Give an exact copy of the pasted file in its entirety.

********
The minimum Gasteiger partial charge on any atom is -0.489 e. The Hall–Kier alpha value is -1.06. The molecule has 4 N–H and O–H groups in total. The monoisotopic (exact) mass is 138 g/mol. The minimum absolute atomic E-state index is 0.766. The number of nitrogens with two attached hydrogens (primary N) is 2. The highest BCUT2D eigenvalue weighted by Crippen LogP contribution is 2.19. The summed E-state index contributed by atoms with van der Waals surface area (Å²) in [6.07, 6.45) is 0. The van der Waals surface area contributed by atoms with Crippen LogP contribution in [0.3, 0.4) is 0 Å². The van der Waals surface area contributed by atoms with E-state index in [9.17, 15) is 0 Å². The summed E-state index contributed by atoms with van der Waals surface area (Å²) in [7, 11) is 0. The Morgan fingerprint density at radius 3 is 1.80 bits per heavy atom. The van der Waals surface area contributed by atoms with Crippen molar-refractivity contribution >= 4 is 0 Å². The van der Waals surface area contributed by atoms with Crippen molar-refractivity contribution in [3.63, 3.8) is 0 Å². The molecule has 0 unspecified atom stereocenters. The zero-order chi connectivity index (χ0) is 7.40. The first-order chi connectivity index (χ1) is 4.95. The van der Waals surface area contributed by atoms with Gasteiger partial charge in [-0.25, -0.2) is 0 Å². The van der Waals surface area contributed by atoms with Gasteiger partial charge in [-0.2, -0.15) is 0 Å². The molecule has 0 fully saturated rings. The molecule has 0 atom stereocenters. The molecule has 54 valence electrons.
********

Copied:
The minimum Gasteiger partial charge on any atom is -0.489 e. The Hall–Kier alpha value is -1.06. The molecule has 4 N–H and O–H groups in total. The monoisotopic (exact) mass is 138 g/mol. The minimum absolute atomic E-state index is 0.766. The number of nitrogens with two attached hydrogens (primary N) is 2. The highest BCUT2D eigenvalue weighted by Crippen LogP contribution is 2.19. The summed E-state index contributed by atoms with van der Waals surface area (Å²) in [6.07, 6.45) is 0. The van der Waals surface area contributed by atoms with Crippen LogP contribution in [0.3, 0.4) is 0 Å². The van der Waals surface area contributed by atoms with E-state index in [9.17, 15) is 0 Å². The summed E-state index contributed by atoms with van der Waals surface area (Å²) in [7, 11) is 0. The Morgan fingerprint density at radius 3 is 1.80 bits per heavy atom. The van der Waals surface area contributed by atoms with Crippen molar-refractivity contribution >= 4 is 0 Å². The van der Waals surface area contributed by atoms with Crippen molar-refractivity contribution in [3.63, 3.8) is 0 Å². The molecule has 0 unspecified atom stereocenters. The zero-order chi connectivity index (χ0) is 7.40. The first-order chi connectivity index (χ1) is 4.95. The van der Waals surface area contributed by atoms with Gasteiger partial charge in [-0.25, -0.2) is 0 Å². The van der Waals surface area contributed by atoms with Gasteiger partial charge in [-0.2, -0.15) is 0 Å². The molecule has 0 fully saturated rings. The molecule has 0 atom stereocenters. The molecule has 54 valence electrons.